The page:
Help | News | Credits | Search | Guestbook | Forum | Shop | Contact Us | Welcome

Westwood Works 1903-2003

Language Training

The need for Language Training

Exports had been an important part of the business of Westwood Works since the early days of the century. Increasing amounts of equipment were being shipped to customers all around the world and the requirement for business to be done in foreign languages grew rapidly.

For a number of years the products of the UK factories had been sold through Baker Perkins Exports (later called Baker Perkins International) with offices in Stanhope Gate, just off Park Lane, London. Trade worldwide was managed through Regional Directors knowledgeable in export business and fluent in the appropriate foreign languages. However, as international business and customer needs became more complex, it was clear that the providers of equipment needed to have direct contact with, and a greater understanding of, the end user if the company was to remain internationally competitive.

In 1971, and the responsibility for international sales was given to the operating divisions and many of the Export Company personnel moved to Westwood. Work began on assimilating from the new staff from London the necessary expertise in the techniques of international marketing and selling, together with the relevant commercial exporting procedures - insurance, export credit guarantees, documentation, shipping, etc., Much use was made of both internal and external training courses to accelerate the change.

Language Training is brought in-house

Prior to this, the need for foreign language training for employees who would now have direct contact with overseas customers had been recognised and it was decided to bring language training into the company. Staff from Peterborough Technical College came into the Management Training Centre of Baker Perkins Holdings each day and taught small groups in German, French, Italian and later Spanish, at beginners, intermediate and advanced levels. Exams were taken - primarily oral, with external examiners from the London Chamber of Commerce. Elementary equated to about GCE "O" level, Intermediate to about GCE "A" level and Advanced to a pass degree.

The involvement of Peterborough Technical College

Among the Peterborough Technical College staff who taught the in-company classes were:

German - Bernhard Borman, Peter Robinson and Mrs Maren Coleman. (A BP employee, Frank Depta, also ran a German discussion group at lunchtime for anyone who wanted to participate).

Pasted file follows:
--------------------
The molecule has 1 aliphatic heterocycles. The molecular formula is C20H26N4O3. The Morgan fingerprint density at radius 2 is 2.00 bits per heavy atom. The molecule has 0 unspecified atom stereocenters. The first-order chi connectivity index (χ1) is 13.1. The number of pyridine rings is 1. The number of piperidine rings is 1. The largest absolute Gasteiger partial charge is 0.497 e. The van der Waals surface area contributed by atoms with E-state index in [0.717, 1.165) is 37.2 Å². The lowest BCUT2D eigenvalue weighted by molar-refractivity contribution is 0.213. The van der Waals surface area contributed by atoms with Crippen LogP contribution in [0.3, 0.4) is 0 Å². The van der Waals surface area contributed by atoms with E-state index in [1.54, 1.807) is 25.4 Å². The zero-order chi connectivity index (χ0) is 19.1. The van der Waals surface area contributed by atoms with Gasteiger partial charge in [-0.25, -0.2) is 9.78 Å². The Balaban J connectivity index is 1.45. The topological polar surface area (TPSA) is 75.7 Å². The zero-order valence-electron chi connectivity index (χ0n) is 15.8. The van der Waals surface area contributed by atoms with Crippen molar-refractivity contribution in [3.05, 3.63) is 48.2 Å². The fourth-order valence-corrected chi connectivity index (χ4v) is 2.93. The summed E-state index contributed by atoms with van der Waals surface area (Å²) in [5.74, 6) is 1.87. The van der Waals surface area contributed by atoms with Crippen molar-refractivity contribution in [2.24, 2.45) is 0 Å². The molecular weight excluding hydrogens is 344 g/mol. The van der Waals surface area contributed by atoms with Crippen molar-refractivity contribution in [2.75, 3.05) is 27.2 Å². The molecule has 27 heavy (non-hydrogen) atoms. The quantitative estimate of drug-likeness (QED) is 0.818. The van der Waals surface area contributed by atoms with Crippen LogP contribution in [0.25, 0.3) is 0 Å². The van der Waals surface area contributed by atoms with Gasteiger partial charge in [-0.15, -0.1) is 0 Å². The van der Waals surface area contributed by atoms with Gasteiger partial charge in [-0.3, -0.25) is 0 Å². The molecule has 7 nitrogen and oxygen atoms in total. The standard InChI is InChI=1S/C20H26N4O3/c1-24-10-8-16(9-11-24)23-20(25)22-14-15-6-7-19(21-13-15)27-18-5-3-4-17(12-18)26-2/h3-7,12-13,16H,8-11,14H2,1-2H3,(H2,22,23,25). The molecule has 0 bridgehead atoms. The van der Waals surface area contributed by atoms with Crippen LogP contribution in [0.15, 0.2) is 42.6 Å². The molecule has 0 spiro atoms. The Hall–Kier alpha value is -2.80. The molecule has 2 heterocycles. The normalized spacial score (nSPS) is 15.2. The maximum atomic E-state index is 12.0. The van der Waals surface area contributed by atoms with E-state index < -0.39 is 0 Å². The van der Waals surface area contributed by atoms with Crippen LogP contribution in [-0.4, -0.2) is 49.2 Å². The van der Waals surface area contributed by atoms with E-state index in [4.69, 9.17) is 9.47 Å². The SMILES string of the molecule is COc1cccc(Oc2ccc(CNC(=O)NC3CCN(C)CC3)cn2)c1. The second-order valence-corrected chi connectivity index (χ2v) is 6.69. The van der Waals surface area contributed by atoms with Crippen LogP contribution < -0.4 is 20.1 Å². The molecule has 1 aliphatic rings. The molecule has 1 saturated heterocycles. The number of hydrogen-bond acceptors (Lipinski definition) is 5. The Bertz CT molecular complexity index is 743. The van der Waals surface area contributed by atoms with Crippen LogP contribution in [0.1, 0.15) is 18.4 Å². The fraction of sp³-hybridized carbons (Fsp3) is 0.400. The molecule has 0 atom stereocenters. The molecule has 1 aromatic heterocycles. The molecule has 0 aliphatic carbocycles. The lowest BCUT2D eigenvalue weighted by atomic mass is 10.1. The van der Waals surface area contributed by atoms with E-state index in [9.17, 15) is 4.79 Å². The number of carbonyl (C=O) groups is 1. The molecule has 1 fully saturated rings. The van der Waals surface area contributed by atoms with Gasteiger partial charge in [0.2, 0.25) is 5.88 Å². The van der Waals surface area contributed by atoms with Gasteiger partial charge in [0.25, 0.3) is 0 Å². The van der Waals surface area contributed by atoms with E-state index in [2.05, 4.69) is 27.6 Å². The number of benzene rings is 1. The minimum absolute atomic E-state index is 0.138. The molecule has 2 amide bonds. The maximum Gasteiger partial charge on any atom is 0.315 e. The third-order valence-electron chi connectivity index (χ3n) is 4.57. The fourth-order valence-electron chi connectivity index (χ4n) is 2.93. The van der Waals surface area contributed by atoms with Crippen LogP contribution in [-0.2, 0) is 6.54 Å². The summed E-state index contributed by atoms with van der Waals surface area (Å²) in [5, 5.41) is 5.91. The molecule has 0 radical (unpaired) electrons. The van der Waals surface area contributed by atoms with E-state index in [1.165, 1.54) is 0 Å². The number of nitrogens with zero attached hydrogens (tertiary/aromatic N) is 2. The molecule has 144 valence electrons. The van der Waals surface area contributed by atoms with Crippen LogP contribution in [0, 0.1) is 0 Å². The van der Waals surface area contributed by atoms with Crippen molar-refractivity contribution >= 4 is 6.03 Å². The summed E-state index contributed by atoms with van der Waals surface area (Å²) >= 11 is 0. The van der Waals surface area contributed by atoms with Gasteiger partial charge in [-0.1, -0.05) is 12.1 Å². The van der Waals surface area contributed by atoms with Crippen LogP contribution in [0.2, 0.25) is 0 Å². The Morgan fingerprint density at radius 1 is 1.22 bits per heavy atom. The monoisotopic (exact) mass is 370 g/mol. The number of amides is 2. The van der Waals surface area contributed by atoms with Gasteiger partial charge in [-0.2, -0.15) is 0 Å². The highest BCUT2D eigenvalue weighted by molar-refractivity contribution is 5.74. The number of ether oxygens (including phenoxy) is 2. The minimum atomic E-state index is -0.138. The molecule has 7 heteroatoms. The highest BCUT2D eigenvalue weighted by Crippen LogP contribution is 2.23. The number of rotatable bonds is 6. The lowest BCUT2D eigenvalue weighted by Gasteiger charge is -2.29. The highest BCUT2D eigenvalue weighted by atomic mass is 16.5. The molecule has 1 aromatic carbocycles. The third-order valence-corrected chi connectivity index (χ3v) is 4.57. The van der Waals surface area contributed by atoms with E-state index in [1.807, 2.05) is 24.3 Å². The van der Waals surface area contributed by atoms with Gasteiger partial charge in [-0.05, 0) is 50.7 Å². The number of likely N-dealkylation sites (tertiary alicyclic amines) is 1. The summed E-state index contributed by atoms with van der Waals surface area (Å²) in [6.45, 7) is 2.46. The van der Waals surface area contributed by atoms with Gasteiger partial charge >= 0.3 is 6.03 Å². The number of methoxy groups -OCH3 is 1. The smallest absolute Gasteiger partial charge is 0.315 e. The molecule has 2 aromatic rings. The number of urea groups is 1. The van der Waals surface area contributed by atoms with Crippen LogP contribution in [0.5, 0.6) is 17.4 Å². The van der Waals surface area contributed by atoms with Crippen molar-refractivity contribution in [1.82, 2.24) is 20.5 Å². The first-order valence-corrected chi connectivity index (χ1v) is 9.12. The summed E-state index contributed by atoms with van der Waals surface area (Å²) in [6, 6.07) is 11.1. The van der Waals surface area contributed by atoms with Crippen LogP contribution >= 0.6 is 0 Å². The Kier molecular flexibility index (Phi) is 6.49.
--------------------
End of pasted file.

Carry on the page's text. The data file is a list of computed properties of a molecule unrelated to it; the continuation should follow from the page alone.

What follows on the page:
French - Mrs Monique Marks (later Sunderland), Mrs Odette Demar, William Wilson and Kevin Daly.

Italian - Pino Chirico and Mrs Pina Petch.

Spanish - John Richardson and Mrs Paulina Hutchings.

Many Board members, managers, senior staff, engineers and others took part. An important feature was that the college staff themselves became very knowledgeable in the particular vocabulary of the business with real benefits to both sides. In 1962, Baker Perkins joined with Peter Brotherhoods, Frank Perkins and Newall Engineering in providing funding for the first "language laboratory" installed at the Peterborough Technical College. It was opened in June 1964 following 9 months of installation and testing of 2,500 worth of equipment. A.I. Baker and J.F.M. Braithwaite were among those who attended the language laboratory for five hours per week and became proficient in German and French respectively.

In order to test the standard of attainment of pupils using the language laboratory, the Technical College put three candidates from Westwood through an oral examination set by the Chambers of Commerce - an examination well above the accepted standard of GCE "A" level. All three - Alan Deboo, Peter Braithwaite and Archie Baker - passed with flying colours.

Further developments

In 1963, at the same time as the language laboratory came available, the management also introduced a language incentive scheme open to all employees. This provided cash prizes for examination successes and at the higher levels a holiday in the country of the language studied. This had to be a language not previously studied at school or university and undertaken entirely in one's own time. Among the first prizewinners were J.R. Nichols and M.N. Potts of BP Exports and Tony Ratcliffe and Jim Deboo of Westwood Works.

In a few cases where it was essential that someone should be trained quickly to a level of fluency, that person was sent on a full-time intensive ("total immersion") course at a specialist language school, either in London or in the country of the language.

One slightly unusual development of the in-company language classes in 1978/79 was the special course for the company's telephonists. The switchboard operators were getting about 150 to 200 continental calls per week and needed to master the basics of French, German and Italian - enough to recognise the caller's language, give a simple response and put them through to an appropriate person. The six operators spent an hour per week being taught by Peterborough Technical College staff.

At Christmas 1982, Jim Deboo hosted a lunch to mark the beginning of the second decade of in-company language classes. Jim remarked that in the ten years almost 200 employees had taken part in the classes and 100 of them had taken and passed exams; in addition to this, many employees had also studied languages at college evening classes. In thanking the staff for their teaching, he also referred to their written translation and oral interpreting services which the company called upon from time to time, as the company's own translation department no longer existed.

1965: Sir Ivor Baker and Sir Franklin Braithwaite in the PTC Language Lab

Date?: Alison Branson and Carol Beveridge study under Bernhard Borman

All content © the Website Authors unless stated otherwise.